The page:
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God’s Work Ethic

Protestant guilt-work ethic? A cruel deception prom­ulgated by the rich, the bosses, the early versions of the corporate exec who sits on his ass collecting bonuses while cutting the pay of the poor schmucks who do the actual work.

Bringing God into it is only more despicable. One of my childhood friends was from a blue-collar Catho­lic family. Trade unionists. The father was a house painter. The sons, a plumber, a glazier, another painter… One exception was the music teacher, and of course there was the requisite son who dutifully entered the priesthood. A missionary, no less, out to turn the whole world Catholic.

The father, an alcoholic of course, would come home from work and complain bitterly about how you can't get ahead, or “get what you want in this world,” yet fully expected the sons to follow in his footsteps. The church gave them no comfort other than the promise of pie in the sky and license to feel righteous in belonging to the One True Church. Despite all this, the father clung furiously to the work ethic and never acknowledged the connection between his choices in life and his misery. The sons would mock his com­plaints even as they began the long walk in his shoes.

The daughters, three of them, were fully expected to marry men like their brothers, produce more Catholics and live the same harried, overworked life as their mother.

If there is a Protestant work ethic, it lacks the cru­elty of the Catholics. After all, Protestant ministers don't ritually flagellate themselves, or practice institu­tionalized child abuse. I don’t know the details of the various Protestant denominations, although I appreci­ate the origin of the term, “Protest.”

As a child I was sent to Presbyterian Sunday School by my Scottish mother, a woman with an acid wit and no dogmatic beliefs of any kind. It occurs to me that I may have been sent to Sunday School so she could see how I would react. All I can remember about it is the “teacher” passing out candy (little chocolate-mint pel­lets), and a painting on the wall of a blond Jesus kneel­ing in a perfectly manicured city park, talking to two happy white children, a boy and a girl. All dressed in shimmering white. No work ethic was mentioned at Sunday School, and when I stopped going my mother said nothing.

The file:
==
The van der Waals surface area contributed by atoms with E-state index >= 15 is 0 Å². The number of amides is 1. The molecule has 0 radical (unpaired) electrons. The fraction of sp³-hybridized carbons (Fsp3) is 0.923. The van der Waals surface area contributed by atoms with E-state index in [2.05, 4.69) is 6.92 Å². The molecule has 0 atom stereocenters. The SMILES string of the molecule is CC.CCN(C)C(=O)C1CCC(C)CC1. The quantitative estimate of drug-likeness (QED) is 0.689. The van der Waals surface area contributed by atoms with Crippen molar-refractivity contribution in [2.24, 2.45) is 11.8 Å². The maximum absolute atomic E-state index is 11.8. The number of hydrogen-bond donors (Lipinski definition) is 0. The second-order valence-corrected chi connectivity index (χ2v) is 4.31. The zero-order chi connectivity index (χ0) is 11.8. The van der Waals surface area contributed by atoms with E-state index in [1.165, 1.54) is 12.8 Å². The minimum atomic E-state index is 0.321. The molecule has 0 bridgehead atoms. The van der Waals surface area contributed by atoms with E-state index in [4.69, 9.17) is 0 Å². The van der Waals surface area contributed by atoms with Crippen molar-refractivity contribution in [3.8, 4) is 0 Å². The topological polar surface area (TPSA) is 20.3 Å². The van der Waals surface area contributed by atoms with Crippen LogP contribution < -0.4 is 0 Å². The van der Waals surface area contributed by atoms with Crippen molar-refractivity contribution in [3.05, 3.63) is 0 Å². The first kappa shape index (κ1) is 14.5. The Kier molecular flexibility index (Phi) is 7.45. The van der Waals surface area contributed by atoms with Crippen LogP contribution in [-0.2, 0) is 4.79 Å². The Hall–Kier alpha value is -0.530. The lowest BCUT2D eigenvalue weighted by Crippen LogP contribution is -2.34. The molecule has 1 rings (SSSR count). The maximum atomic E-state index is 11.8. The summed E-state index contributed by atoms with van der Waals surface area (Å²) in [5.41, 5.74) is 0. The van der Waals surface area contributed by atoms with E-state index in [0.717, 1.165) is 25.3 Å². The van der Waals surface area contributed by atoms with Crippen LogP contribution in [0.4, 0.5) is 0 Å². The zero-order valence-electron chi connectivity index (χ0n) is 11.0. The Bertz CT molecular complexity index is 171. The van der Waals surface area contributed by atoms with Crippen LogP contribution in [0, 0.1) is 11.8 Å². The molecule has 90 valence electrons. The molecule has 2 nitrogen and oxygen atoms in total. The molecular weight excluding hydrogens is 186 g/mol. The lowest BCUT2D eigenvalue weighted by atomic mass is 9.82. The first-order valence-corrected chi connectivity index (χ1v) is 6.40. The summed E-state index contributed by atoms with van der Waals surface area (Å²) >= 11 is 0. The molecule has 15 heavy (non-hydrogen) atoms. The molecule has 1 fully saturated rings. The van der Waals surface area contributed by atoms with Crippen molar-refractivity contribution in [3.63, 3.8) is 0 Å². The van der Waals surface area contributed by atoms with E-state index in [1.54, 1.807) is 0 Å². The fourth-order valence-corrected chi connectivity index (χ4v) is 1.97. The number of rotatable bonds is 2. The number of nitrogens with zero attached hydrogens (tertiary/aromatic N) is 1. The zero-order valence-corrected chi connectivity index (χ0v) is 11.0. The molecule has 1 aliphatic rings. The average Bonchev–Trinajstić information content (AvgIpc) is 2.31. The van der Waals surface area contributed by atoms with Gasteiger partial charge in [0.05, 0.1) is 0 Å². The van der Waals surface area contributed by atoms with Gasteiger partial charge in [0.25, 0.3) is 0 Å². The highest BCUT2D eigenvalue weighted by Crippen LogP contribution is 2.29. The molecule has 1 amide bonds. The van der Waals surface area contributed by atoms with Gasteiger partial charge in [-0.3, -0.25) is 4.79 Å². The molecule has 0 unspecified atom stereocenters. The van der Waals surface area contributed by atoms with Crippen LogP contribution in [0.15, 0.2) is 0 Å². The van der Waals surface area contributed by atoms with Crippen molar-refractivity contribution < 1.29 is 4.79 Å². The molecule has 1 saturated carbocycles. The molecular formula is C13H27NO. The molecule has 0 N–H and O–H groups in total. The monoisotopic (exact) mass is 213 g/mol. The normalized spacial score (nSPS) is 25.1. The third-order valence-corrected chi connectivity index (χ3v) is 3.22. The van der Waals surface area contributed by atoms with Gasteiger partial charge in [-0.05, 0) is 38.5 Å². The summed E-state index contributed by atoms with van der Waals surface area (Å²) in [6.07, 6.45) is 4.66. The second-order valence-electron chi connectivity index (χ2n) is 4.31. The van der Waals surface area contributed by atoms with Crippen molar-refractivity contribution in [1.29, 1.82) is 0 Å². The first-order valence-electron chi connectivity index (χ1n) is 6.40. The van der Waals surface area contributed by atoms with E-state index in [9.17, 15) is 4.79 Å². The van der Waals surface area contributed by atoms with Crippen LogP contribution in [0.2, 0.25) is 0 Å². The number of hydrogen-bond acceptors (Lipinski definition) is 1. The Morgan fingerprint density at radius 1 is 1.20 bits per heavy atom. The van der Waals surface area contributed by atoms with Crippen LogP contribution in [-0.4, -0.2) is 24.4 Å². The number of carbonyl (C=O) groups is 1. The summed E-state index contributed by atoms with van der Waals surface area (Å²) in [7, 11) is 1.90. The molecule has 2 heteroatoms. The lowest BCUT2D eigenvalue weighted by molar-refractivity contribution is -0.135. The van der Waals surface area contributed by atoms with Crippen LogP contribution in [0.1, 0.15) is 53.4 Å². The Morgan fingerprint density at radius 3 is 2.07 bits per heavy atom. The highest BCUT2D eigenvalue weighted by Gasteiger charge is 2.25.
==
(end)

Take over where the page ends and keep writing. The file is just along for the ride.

When she was diagnosed with cancer and sent to St. Francis hospital in Hartford, Connecticut, the nuns hovered around her as she was dying and called in a priest to convert her to Catholicism. No choice. No one who died there was given an option.

Garrison Keillor’s portrayal of Minnesota Luther­ans on his radio show suggests a dour bunch who would prefer that everyone work hard — and have no fun, although they don’t do much to actively prevent it.

But there need be no religion attached to the work ethic. One of my right wing antagonists on the internet is an avowed atheist, choosing instead to believe in the righteousness of hard work and the kind of “responsi­bility” that politicians love to see in their lower-class constituents, and corporate bosses depend on in their workforce: willing to spend their life toiling at a job they hate, and fully able to feel smug and self-satisfied about it.

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